Fire of January 2006
At 2200 hrs on 19 January 2006 a dry thunder storm broke across the eastern edge of Pelican Lagoon. Lightening strikes occurred in mallee woodlands.
Southerly winds fanned a lightening fire northwards. Over the following nine days winds alternated frequently from north to south and back again.
Fire lines were contained on the east and west boundaries as the fire burned back and forth against itself leaving islands of standing vegetation and charred standing timbre.
The fire area recorded traces of rainfall on five of the fire days.1 Winds subsided during most nights. At night the flames could be seen burning steadily through the mallee woodland with columns of flame reaching more than 70 meters into the sky.
On 28 January winds shifted significantly from the east and within 24 hrs the area received 15.2mm of rain.1 The fire threat to townships, community and native habitat was contained.
1Australian Bureau of Meteorology Station 22836 Rainfall Observations
During the previous 69 days the area had received more than 150mm of precipitation. Combined with cool and foggy days these conditions provided a situation which produced a "biologically cool burn" resulting in charred trunks and low ash levels.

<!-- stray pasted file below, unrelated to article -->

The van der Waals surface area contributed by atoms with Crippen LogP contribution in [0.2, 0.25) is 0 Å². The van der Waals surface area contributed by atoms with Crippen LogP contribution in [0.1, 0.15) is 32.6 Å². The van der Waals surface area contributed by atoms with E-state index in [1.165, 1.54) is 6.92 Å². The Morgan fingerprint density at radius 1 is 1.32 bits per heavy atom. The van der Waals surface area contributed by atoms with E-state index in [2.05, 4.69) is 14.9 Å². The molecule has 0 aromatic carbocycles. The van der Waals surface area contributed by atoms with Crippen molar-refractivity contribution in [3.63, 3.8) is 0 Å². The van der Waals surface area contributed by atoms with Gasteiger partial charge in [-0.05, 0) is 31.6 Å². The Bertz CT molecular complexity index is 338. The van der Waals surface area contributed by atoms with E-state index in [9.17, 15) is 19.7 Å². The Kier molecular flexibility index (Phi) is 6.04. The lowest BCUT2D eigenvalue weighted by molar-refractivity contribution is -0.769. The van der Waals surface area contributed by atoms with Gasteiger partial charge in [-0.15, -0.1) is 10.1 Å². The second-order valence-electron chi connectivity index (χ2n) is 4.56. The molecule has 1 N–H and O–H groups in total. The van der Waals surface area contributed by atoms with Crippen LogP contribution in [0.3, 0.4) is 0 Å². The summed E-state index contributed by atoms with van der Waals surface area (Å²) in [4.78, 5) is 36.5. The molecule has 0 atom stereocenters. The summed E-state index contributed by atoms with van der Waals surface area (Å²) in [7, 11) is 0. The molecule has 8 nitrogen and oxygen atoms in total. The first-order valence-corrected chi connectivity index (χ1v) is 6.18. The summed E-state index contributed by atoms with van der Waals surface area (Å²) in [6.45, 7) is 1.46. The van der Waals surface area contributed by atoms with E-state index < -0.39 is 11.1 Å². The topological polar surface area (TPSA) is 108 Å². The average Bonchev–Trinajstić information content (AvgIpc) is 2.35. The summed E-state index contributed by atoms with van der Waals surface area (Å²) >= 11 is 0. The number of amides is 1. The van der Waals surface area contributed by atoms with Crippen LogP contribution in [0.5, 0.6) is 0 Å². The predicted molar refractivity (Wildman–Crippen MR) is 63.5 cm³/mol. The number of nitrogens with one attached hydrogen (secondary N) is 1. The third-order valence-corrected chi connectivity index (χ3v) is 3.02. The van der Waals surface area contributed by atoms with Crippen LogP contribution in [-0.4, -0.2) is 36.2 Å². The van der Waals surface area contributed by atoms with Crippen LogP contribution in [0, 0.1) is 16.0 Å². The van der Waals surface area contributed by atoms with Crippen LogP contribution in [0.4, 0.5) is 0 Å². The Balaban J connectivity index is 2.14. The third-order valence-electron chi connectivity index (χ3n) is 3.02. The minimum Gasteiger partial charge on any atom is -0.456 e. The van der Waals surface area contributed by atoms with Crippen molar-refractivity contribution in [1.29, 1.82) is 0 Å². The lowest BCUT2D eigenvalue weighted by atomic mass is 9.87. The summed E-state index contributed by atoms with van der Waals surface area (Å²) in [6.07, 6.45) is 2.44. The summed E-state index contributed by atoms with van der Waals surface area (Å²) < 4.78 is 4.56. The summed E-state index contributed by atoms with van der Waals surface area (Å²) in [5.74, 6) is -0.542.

The fire zone was ecologically a mallee regrowth area as the result of previous fires and partial clearing. Six kilometer biodiversity transects in 1990 and 2000 indicated a native plant diversity greater than 100 species.2 Native and exotic animals lived in the area.
Preliminary surveys within the fire zone were conducted during the rains. The first transects were surveyed 6 February 2006. 2 At this time there were numerous remaining hot spots with fires smouldering below ground. Smoke from burning stumps was present.
2 Land For Learning Pty Ltd, Pelican Lagoon Research & Wildlife Centre, 5222 SA, Rismiller et al.
Biologically this was the courtship, mating and egg laying season for Rosenbergs Goanna (Varanus rosenbergii). It was also the end of the lactating season for the Short-beaked Echidna (Tachyglossus aculeatus multiaculeatus).
The 6 Feb transect survey recorded 35 species of reptiles, birds and mammals active and thriving in the burn area. Invertebrates including spiders were abundant in the fire zone.
Rosenbergs goannas were continuing courtship from burrows exposed by the fire. Echidna were observed foraging at charred and down timber as well as open ground supporting abundant colonies of invertebrates.
Epicormic growth was recorded at the base of four species of plants and five germinating species were recorded.
Slime moulds, puff balls and gill mushrooms were thriving in ash pools among rock outcrops, charred timbre and burned out termite mounds.
Insect eating birds were foraging and some nectar feeding species were recorded in unscourched islands of woodlands still in flower. Sightings of live wallaby and western grey kangaroo were made. One injured and three dead macropods were recorded on the edge of the burn area outside the transect lines. New growth was recorded on damaged termite mounds.
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